Saturday, September 17, 2016

Launch of Marvellous Mangroves in Suriname





More than 40 teachers and students from regional schools came together in Coronie last week to launch the Suriname adaptation of the Mangrove Action Project’s Marvellous Mangroves curriculum-based Teachers’ Resource Guide.  They were joined by gamekeepers from Nickerie as well as students from the Herbarium at Antom De Kom University and Eco-Tour Guides based in Paramaribo.

Co-sponsored by the international non-profit organization the Mangrove Action Project (MAP), the Stichting Ontwikkeling Radio en Televisie Suriname (SORTS), the Disney Conservation Fund and the Singing Field Foundation, the Marvellous Mangroves workshop gave teachers a first hand experience of the curriculum guide.

Led by MAP’s education director, Martin Keeley, and CORE’s director Loes Trustfull, participants spent of their time learning how to deliver simple and practical hands-on activities to their students and communities which give students a basic understanding of the science behind mangrove ecology. 

The activities were selected from MAP’s Marvellous Mangroves of Suriname, a 350-page teachers curriculum-based resource guide developed initially by Mr. Keeley for the Cayman Islands, which has been adapted and translated for use in thirteen countries worldwide.

“ Each of the hands-on activities uses simple items found in every household which cost little – if any – money. This makes it easier for teachers to use the materials when demonstrating to students basic scientific and ecological principles,” explains Mr. Keeley. “The theory behind the activities is explained in easy-to-teach terms, and the curriculum contains many illustrations that reinforce both theory and hands-on activities.”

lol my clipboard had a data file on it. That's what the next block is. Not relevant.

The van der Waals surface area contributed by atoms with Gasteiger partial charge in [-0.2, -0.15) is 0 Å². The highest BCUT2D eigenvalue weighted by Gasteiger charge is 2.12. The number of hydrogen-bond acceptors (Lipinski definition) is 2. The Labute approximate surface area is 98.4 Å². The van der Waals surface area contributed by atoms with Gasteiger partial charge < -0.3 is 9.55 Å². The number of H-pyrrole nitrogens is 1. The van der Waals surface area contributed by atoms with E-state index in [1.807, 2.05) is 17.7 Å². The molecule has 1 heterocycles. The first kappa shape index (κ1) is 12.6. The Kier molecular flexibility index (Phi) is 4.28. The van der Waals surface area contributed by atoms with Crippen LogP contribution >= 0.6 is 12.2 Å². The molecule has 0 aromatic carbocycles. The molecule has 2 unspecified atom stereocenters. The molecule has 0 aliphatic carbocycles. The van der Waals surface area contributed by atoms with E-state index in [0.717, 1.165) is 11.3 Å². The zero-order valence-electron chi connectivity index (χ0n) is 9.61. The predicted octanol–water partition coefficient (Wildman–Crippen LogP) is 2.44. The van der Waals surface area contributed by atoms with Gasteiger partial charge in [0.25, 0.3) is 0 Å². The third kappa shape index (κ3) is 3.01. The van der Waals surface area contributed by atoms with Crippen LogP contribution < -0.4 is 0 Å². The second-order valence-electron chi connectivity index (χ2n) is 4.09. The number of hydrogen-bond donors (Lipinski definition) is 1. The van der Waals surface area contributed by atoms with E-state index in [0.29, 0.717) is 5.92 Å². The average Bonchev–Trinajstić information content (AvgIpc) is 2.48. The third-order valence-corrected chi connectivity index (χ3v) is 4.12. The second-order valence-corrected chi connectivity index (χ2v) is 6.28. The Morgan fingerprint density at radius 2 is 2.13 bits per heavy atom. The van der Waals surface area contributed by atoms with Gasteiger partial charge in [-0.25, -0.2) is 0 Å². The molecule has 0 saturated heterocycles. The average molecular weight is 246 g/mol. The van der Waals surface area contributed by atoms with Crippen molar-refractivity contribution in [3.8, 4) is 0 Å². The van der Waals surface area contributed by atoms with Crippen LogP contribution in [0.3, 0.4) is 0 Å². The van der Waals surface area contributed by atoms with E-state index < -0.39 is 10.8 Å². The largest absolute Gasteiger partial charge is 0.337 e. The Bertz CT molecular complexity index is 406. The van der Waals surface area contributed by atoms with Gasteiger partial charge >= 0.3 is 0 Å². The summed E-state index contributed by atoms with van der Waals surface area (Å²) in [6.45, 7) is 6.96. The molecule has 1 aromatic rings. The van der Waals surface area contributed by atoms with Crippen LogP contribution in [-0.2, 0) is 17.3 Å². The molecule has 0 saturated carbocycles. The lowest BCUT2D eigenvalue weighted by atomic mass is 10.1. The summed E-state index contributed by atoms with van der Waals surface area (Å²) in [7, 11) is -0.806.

Participants put what they had learned ”in class” into practice during a field trip following the two days of theory and activties. At the same time they conducted on-site wáter quality tests and analysed collected samples microscopically back in the training centre.

The teachers agreed that the workshop was extremely useful to learn more about mangroves. All said they would use the materials in their clases, and those from other districts requested workshops be held in different locations. 

Some comments from different teachers:

“I learned how to opérate a microscope and saw a whole lot of life that can be found in a little drop of wáter,” said a grade three teacher. 

One sixth grade teacher commented: “I found the activities very educational, and learned a lot - especially about the mangrove species in Coronie as well as birds and their feathers”


Following the workshop Mr. Keeley presented a light-source microscope to Bryan Creton and Edmund Ritfeld from the Mangrove Education Centre in Coronie.  The microscope will be used for working with schools that visit the centre. 

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